25-26 April 2016
California Institute of Technology
Next year's Interplanetary Small Satellite Conference conference will take place at the California Institute of Technology on 25-26 April, 2016. As in years past, this conference is organized by students, alumni, and staff from Caltech, MIT, Cornell, the University of Michigan, and JPL. We look forward to welcoming the community back to ISSC to explore mission concepts, discuss emerging technologies, and foster “outside the box” thinking that will be critical to future interplanetary small satellite missions.
Larry D. James, Deputy Director of JPL
Larry D. James was appointed Deputy Director of the Jet Propulsion Laboratory in August 2013. At JPL he is the Laboratory’s Chief Operating Officer responsible to the Director for the day-to-day management of JPL’s resources and activities. This includes managing the Laboratory’s solar system exploration, Mars, astronomy, physics, Earth science, interplanetary network programs, and all business operations. These activities employ 5000 scientists, engineers, technicians, and business support personnel, generating $1.5 billion in annual revenues.
Prior to his retirement from the Air Force and his appointment as JPL Deputy Director, Lt. Gen. James was the Air Force Deputy Chief of Staff for Intelligence, Surveillance and Reconnaissance at the Pentagon. He was responsible to the Secretary and Chief of Staff of the Air Force for policy formulation, planning, evaluation, oversight, and leadership of Air Force intelligence, surveillance and reconnaissance capabilities. As the Air Force's Senior Intelligence Officer he was directly responsible to the Director of National Intelligence and the Under Secretary of Defense for Intelligence and led more than 20,000 ISR officers, enlisted and civilians across the Air Force ISR Enterprise.
Lt Gen James received his Bachelor of Science in Astronautical Engineering (1978) from the US Air Force Academy (Distinguished Graduate) and his Master of Science in Aeronautics and Astronautics (1983) from the Massachusetts Institute of Technology, Cambridge MA. He was also a Draper Fellow at the Charles Stark Draper Laboratory in Cambridge MA.
James’ 35 year military career included assignments as a Space Shuttle Payload Specialist, GPS Program Manager, Titan IV Launch Director and Commander of the 50th Space Wing at Schriever AFB, CO. James has also served on the staffs of US Space Command, Air Force Space Command, and HQ Air Force. He was commander of the 14th Air Force at Vandenberg AFB, CA, responsible for all military satellite, launch and C2 operations, and was Director, Signals Intelligence Systems Acquisition and Operations Directorate, National Reconnaissance Office, Washington, D.C. He was the Director, Space Forces for Operation Iraqi Freedom at the Combined Air Operations Center, Prince Sultan Air Base, Saudi Arabia.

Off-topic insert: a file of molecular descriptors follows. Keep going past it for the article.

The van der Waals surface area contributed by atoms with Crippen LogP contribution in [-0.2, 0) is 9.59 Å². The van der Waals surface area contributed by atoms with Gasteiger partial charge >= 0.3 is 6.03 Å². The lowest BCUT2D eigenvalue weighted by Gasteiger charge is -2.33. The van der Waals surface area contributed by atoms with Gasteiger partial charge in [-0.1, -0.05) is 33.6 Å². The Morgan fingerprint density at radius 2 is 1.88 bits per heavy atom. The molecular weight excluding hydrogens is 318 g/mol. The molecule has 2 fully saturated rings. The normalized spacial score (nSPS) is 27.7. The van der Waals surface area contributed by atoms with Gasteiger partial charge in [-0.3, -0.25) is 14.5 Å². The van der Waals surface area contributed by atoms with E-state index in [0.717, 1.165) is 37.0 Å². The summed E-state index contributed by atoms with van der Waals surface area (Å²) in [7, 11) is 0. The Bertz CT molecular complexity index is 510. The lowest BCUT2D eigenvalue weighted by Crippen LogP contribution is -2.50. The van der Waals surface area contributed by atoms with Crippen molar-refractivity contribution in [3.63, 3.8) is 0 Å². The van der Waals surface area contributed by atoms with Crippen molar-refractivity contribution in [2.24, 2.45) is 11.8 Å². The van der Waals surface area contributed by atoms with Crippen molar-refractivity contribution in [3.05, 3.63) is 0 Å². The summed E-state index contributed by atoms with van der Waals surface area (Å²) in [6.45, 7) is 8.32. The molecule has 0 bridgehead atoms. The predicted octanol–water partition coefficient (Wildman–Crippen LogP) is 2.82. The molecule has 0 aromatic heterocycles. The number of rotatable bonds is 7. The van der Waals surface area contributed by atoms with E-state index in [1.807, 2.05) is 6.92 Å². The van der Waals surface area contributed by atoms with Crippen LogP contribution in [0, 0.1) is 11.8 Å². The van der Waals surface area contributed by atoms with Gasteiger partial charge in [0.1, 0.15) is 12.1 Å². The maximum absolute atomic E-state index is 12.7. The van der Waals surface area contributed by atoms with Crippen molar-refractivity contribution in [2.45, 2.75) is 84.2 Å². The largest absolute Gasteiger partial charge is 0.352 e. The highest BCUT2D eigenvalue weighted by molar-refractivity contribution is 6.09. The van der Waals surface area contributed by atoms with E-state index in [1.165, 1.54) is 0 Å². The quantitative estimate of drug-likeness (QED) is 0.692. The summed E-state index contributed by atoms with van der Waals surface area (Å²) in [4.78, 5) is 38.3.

MAJOR AWARDS AND DECORATIONS
Defense Superior Service Medal with oak leaf cluster
Legion of Merit with three oak leaf clusters
Bronze Star Medal
Meritorious Service Medal with three oak leaf clusters
Air Force Commendation Medal
Dr. Robinson is a Professor of Geological Sciences in ASU's School of Earth and Space Exploration, and serves as the Principal Investigator for the imaging system on NASA's Lunar Reconnaissance Orbiter. In addition, Dr. Robinson studies Mercury¹s geology and maps its surface using image analysis and stereogrammetry. Dr. Robinson's research interests are currently focused on the origin and evolution of planetary crusts, including volcanism, tectonism, and regolith development. His investigations are approached using a variety of remote sensing techniques and utilizing datasets from a dozen NASA missions. Dr. Robinson's graduate school took him to the University of Hawaii, where he worked with researchers studying Mars, Mercury and the Moon. Later, he worked on the Clementine mission that studied the Moon. Dr. Robinson has also recalibrated old data from the Mariner 10 mission to Mercury (1973-1975) in collaboration with Paul Lucey of the University of Hawaii. Their work used geological inferences, plus a complex algorithm, to extract compositional information about the surface rocks; this information had lain hidden in the old data for roughly 20 years. Much of his current research efforts focus on expanding on our knowledge of the lunar surface, paving the way for future human and robotic exploration of the Moon.
Deadline for abstract is Feb, 15 2016.
Notice of acceptance will be sent on March 1, 2016.
The Interplanetary Small Satellite Conference is currently in its third year. Please click the link below to access papers, presentations, and other information about last year's conference. This page will be used to archive conference materials as this event continues in future years.